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Graphical perspectives on “individualisation”
July 13th, 2015
Graphical perspectives on "individualisation"
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   « if you want to live the American dream, go to Denmark »

   As recently argued in, "reasonably equal chances of individual success" require a collective choice, a collective culture to not only allow but indeed support such chances.
   The American dream is not only  manifested at the individual level, it is a collective dream and it is also  measured at the collective level…
   A collective dream, a societal choice, requires collective agreement to bear the cost, most notably to refrain from the Law of the Strongest even when short-termism or selfishness would suggest otherwise.
   A naïve definition of freedom wouldn't suffice: social responsibility isn't the enemy of freedom, it is an enabler!

   In economic terms, the health of an economy relates to circulation  of money, not accumulation (not clinging).
   If you take money from everyone and don't redistribute it widely,  who will you take money from next?
   It might be noted that such a redistribution may be achieved via consumption by the rich, but only as much as said consumption allows to pay decent salaries to those providing goods and services (i.e. wealth is used as energy, not as power to enslave others) and as much as the rich 'consumed' all previous earnings by the time of one's death (or any wealth left over is given back to the wider society the individual was part of… as opposed to to the concept of inheritance assuming that the family of the rich is inherently separate from its context!).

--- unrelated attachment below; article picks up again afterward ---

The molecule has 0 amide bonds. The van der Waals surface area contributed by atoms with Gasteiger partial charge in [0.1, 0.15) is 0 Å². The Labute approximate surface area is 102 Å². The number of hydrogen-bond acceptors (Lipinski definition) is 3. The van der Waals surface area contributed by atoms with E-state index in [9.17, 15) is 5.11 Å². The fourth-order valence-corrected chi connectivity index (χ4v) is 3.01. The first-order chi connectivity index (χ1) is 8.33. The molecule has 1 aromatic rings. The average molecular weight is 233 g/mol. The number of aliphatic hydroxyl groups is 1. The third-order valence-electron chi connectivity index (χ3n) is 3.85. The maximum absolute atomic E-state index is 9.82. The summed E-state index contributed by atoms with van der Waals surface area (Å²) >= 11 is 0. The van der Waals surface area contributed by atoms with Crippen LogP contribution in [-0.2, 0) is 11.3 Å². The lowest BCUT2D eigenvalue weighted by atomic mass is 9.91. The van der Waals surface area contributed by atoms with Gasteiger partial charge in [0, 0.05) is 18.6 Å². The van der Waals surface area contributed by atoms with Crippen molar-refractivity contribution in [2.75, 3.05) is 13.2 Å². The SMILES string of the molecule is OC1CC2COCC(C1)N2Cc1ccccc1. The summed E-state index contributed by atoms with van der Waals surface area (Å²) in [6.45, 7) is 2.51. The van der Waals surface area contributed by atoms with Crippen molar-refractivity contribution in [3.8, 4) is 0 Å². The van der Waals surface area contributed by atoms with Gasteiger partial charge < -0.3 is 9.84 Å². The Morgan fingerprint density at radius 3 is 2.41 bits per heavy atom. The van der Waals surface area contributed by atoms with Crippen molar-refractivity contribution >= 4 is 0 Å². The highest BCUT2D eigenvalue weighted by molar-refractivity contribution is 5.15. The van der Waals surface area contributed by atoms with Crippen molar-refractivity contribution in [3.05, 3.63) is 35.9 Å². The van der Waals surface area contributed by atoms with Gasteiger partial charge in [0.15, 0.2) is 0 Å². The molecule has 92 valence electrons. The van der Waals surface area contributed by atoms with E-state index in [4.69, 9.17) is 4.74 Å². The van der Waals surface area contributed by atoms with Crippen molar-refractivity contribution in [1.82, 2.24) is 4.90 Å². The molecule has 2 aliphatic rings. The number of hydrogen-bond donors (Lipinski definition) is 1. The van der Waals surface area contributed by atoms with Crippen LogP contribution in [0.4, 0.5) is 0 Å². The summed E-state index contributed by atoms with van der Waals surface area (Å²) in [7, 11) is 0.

Short term and reasonable imbalance (e.g. earning a few times more than others, for the time of one  human life) is easily accommodated by the system, but orders of magnitude in inequality and inheritance create longer term issues that the system only solves via violence (from theft to revolutions). Those who squeeze others by greed only sow the seeds of a violence that will threaten them back. Those who 'privatise' (at a genetic/familial/dynastic level) a share of collective wealth only sow the same seeds. For a while, police states can —and do— contain such violence, but history tends to show that this is only a temporary solution.

   Just like we have climate change deniers, we have people who keep arguing for least-regulated "free markets", for unbridled competition, for unmoderated "reward for success" (never statistically 'adjusted' —or 'controlled'— by one's conditions, circumstances and sheer luck (at birth and later)), for individual  choices of generosity (rather than culture  of redistribution), for "more more more" at the individual level… as if these were the only approach for the pursuit of happiness.

   How many more studies which support the opposite conclusion do we need, for people to start seriously looking at the evidence?

   Moderation is not suppression (no more than equanimity is voluntary blindness): moderating capitalism doesn't equate communism. Drop the caricature and consider social responsibility as an enabler of success. When 0.3% of GDP would be enough over 15 years to end world hunger (, it takes selfishness and strong biases to consider that redistributing 0.3% of GDP would equate communism.

h/t +Debra Roberts h/t +Dave Bath 
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How economic inequality harms societies